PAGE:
Residents petition over sudden closure by council of community laundrette

Residents supporting the Boundary Estate Community Laundrette. Pic: Jonathan Moberly 

The sudden closure of a community laundrette between Shoreditch and Bethnal Green has prompted locals in Tower Hamlets to set up a petition calling for the closure to be reviewed

The Boundary Estate Community Laundrette is a residents-led project run by volunteers to help local people. From there, it became a much-loved community hub for the area.  

However, on the morning of February 9, volunteers arrived at the laundrette to find the locks had been changed by Tower Hamlets Council without warning, according to Jonathan Moberly, vice chair of the Boundary Tenants and Residents Association. There is a disagreement between the council and residents about the circumstances which led to the closure taking place and over the terms of a new lease.  

The council claims people were given six months warning about the closure in a Section 25 notice in July 2023,  The laundrette say the day of the closure was the first they had sight of the section 25 notice issued. 

A Tower Hamlets council spokesman said: “We contacted the tenants of the launderette back in July 2023 to formally start the lease renewal process and asked them to begin negotiations with us. This process is set out in law and as part of that we have to include proposed new lease terms, which include a rental rate as a basis for discussion. 

“As with all our lease renewals, we are seeking to balance our obligation to get the best value for Tower Hamlets’ residents with a desire to make rents sustainable for businesses. All the rental proposals are based on market evidence, generally from the immediate vicinity. 

“We have not had any contact from the tenants since issuing the notice and strongly encourage them to contact us so we can begin a discussion.” 

Moberly told Eastlondonlines that “this is inaccurate.” They have had contact with the council in many different ways since the locks had been changed, but this has “not been acknowledged in writing.”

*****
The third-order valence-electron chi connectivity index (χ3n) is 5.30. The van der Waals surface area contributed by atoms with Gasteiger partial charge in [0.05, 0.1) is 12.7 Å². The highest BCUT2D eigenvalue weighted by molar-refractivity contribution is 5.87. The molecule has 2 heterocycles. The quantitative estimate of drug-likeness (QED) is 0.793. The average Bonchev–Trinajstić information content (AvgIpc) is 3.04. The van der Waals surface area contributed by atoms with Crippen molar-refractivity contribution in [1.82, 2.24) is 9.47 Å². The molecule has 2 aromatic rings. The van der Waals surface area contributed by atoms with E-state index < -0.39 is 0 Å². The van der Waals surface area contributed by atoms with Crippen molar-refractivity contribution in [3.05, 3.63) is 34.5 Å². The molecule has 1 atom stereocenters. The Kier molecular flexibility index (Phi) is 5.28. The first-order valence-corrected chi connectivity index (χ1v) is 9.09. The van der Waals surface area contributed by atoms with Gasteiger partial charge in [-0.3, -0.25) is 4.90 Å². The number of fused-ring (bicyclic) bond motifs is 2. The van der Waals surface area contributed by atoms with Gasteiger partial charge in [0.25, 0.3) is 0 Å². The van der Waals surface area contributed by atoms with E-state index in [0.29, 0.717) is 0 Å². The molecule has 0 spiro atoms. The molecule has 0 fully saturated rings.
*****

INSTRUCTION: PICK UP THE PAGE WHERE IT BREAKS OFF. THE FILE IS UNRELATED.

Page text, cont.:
Tabitha Morton, voluntary director at the Boundary Estate Community Laundrette, said in a statement: “They’ve replied to none of my emails and have never returned any of my phone calls.” 

Moberly also said: “On Friday February 16, we had a well-attended and very energised emergency community meeting for affected residents and launderette users.” 

A petition has since been set up to save the laundrette, urging locals to sign in order to claim back the laundrette that had been a vital part of the community for over thirty years. 

They aim to reach 2,000 signatures on the petition by mid-next week in order to trigger a thirty-minute debate in the council chamber at the monthly council meeting later in March.

Petition poster with QR code link to petition posted around the Shoreditch area. Pic: Jonathan Moberly. 

Boundary Laundrette have had residents write to them via email, WhatsApp and notice board comments saying they are “absolutely devastated” to hear of the closure, as the unexpected seizure of the laundrette has caused the local community a lot of “pain, stress and anxiety”. 

One resident wrote: “The laundrette is a significant part of our community which provides not just a service, but an important connection between residents of the estate.” 

While another resident, Ken Sequin, wrote: “Dreadful news! I use the launderette for all my laundry, at 82, it takes a load of me. I urge the council to reconsider.” 

Ken Sequin, local resident and artist who relies on the laundrette made the banner ‘SAVE OUR LAUNDRETTE’. Pic: Jonathan Moberly. 

The laundrette that has been running since 1992 and is not only seen as a communal facility to help locals with their laundry load, which can cause damp and mould to build up in their homes, but it also doubles up as a vital third space for the community to get together. Lonely or senior locals who feel isolated can chat over a cup of tea while they wait for their laundry. 

Boundary Laundrette said the council is asking for an annual rent of £10,000 with one years rent up front, an increase of six-fold from the previous lease issued in 2010.  The laundrette is part of a parade of shops in Calvert Avenue, where rents that are received as part of the leases are used to support the council’s housing service.  

Tower Hamlets spokesman said: “The rent for the laundrette was at a historic low level and based on a lease granted back in 2010.”  They have also said they are willing to grant a new lease to the original laundrette tenants on “terms to be agreed.” 

Moberly advised that he attended a Tenants and Residents Association meeting on February 19, in which officers from the Housing Asset management side of the council had “agreed that the money gained by £10,000 additional rent was insignificant when weighted against the cost to the council of increased mould and damp issues inside the flats on the Boundary Estate.” 

Moberly also said: “It is clear that their only motivation is to get the laundrette out and get in a high street fashion shop.” 

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